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Advice on Moguls

post #1 of 9
Thread Starter 
I read recently that hard edging in moguls is a bad thing, and that instead you should use your "soft edge." Does anyone know what this means?
post #2 of 9
Feather the edge on moguls is what "they" mean. A bit of slippage, rather than a racing carve edge.
post #3 of 9
Like ant said.

the girly instructors (who i want to ski like) seem to be able to ski moguls with their skis almost perfectly flat. i think they start the turn on the top of the mogul, and then instead of completing the turn by the time they reach the trough, they kind of keep turning on the side of the mogul next to the one they started on. Then they finish the turn right below the mogul they started on.

They never seem to gain any speed, and seem to have perfect control at all times.

It drives me nuts!!!!!!
post #4 of 9
Not necessarily a bad thing. Depending on the skis, you can just let them carve if there is room and you feel like it, but it's best not to force it. Try both extremes, carving and pivot slipping and everything in between for best results.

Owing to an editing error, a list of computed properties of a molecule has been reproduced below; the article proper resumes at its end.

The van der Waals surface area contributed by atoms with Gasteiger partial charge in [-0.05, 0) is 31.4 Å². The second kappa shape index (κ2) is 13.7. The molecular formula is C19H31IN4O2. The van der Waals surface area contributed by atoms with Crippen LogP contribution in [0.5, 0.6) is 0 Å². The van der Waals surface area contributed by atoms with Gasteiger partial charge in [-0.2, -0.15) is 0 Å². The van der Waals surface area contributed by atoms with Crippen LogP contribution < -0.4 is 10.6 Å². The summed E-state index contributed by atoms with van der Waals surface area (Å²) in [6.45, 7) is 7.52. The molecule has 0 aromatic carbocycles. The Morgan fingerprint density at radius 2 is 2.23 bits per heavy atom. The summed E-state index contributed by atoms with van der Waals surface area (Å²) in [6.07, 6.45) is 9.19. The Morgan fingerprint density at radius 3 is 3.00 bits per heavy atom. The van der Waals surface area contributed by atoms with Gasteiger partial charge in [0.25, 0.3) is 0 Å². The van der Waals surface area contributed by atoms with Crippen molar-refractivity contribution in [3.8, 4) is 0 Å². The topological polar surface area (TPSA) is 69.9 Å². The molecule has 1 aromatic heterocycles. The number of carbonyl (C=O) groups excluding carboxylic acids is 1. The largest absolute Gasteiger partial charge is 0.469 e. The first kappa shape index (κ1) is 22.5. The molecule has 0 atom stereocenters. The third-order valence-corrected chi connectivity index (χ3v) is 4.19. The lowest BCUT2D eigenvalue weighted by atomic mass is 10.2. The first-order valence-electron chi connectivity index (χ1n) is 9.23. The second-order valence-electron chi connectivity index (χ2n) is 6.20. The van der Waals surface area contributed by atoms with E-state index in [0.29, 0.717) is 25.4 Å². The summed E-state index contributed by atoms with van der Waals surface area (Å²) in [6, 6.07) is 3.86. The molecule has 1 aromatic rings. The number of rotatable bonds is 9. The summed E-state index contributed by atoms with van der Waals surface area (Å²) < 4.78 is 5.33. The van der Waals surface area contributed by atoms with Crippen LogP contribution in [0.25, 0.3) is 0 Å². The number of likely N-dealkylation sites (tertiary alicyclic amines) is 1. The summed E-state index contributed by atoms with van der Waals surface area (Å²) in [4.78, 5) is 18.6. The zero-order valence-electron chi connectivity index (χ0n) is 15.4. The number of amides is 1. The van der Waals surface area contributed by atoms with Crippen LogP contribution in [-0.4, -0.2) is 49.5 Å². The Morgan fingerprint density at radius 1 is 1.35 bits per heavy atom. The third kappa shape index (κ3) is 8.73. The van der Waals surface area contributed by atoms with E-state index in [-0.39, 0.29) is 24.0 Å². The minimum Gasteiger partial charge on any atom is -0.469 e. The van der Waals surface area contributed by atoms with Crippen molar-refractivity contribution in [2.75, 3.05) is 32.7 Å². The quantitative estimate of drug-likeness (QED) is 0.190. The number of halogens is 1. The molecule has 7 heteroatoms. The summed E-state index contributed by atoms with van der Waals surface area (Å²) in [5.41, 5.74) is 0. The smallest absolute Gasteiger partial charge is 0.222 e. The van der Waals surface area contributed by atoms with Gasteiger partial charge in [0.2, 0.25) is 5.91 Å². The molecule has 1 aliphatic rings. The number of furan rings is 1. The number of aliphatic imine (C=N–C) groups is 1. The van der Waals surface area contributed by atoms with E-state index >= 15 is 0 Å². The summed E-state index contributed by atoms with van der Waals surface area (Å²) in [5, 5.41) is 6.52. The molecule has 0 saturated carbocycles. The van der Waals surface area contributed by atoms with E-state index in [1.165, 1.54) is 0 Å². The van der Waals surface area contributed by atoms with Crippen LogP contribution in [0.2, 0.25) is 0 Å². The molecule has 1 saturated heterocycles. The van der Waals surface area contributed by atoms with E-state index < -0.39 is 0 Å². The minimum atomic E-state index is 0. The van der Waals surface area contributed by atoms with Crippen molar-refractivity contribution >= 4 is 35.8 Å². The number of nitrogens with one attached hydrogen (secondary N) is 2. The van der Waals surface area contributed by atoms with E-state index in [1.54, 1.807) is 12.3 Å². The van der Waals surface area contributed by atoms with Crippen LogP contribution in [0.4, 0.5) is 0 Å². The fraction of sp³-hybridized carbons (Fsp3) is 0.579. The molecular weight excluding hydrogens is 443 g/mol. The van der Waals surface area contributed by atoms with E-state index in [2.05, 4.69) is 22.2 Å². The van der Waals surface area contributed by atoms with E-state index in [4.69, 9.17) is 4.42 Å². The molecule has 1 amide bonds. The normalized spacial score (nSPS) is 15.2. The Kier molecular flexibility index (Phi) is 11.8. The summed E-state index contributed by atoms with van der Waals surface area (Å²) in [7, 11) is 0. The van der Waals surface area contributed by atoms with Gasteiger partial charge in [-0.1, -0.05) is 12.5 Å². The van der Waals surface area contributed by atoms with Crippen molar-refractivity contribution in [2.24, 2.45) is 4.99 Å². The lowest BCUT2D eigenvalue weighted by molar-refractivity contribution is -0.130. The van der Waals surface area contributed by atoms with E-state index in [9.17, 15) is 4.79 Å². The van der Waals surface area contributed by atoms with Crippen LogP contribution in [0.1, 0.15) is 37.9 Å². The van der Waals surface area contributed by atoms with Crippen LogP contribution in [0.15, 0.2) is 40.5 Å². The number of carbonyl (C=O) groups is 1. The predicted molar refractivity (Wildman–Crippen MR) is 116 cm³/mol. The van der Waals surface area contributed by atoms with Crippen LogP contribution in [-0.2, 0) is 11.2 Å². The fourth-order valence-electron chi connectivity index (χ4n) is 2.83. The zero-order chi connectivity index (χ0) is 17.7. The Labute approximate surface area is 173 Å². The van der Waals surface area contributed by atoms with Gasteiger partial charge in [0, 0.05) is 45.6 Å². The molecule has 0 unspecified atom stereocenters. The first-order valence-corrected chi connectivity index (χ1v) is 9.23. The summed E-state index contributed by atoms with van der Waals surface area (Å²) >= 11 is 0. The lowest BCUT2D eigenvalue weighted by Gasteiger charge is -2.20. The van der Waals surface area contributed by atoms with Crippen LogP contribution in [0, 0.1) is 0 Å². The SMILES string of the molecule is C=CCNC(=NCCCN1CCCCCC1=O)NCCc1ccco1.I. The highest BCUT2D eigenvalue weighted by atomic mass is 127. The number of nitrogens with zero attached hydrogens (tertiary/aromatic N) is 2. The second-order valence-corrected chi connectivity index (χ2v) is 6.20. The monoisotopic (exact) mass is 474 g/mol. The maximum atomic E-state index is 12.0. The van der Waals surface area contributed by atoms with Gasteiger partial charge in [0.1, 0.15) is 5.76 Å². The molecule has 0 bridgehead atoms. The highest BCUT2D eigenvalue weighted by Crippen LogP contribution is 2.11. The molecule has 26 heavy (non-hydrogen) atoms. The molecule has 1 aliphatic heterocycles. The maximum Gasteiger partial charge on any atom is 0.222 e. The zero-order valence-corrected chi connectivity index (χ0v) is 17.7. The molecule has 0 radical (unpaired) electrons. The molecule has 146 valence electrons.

post #5 of 9
Miles is right as far as an ultimate goal for skiing bumps but to first get into them or to ski them like lurking's instructor knowing how to slip the ski is the needed skill. Learn every slipping exercise possible and learn to do them on any slope or side hill and at slow and fast speeds. Then ski the bumps by looking at them as a constantly varying set of surfaces to slip your skis on.

post #6 of 9
Ahh Ydnar of course you are right, I wasn't thinking about a novice bumper.
post #7 of 9
Is skiing straight skis an effective slipping exercise?
post #8 of 9
lurkin bear you're description of the girly instructors mogul skiing sound a lot like the way I ski them in a modified zipper line.
post #9 of 9
Don't know what you mean by "hard edging"? For me a fair amount of edging on moguls is very important to maintain good speed control. Without such one will likely go faster which is exactly what competition mogul skiers need to score higher. Personally I find that speed style harsh and instead in order to enjoy the sensations descend at a more relaxed speed which requires being more precise. One certainly doesn't edge continually as one may skiing down a groomed slope of cord. Yeah edging in bumps is good. However one must evolve through repetition and internal feedback of being successful, the optimal body position and form to properly leverage those edges. -Dave
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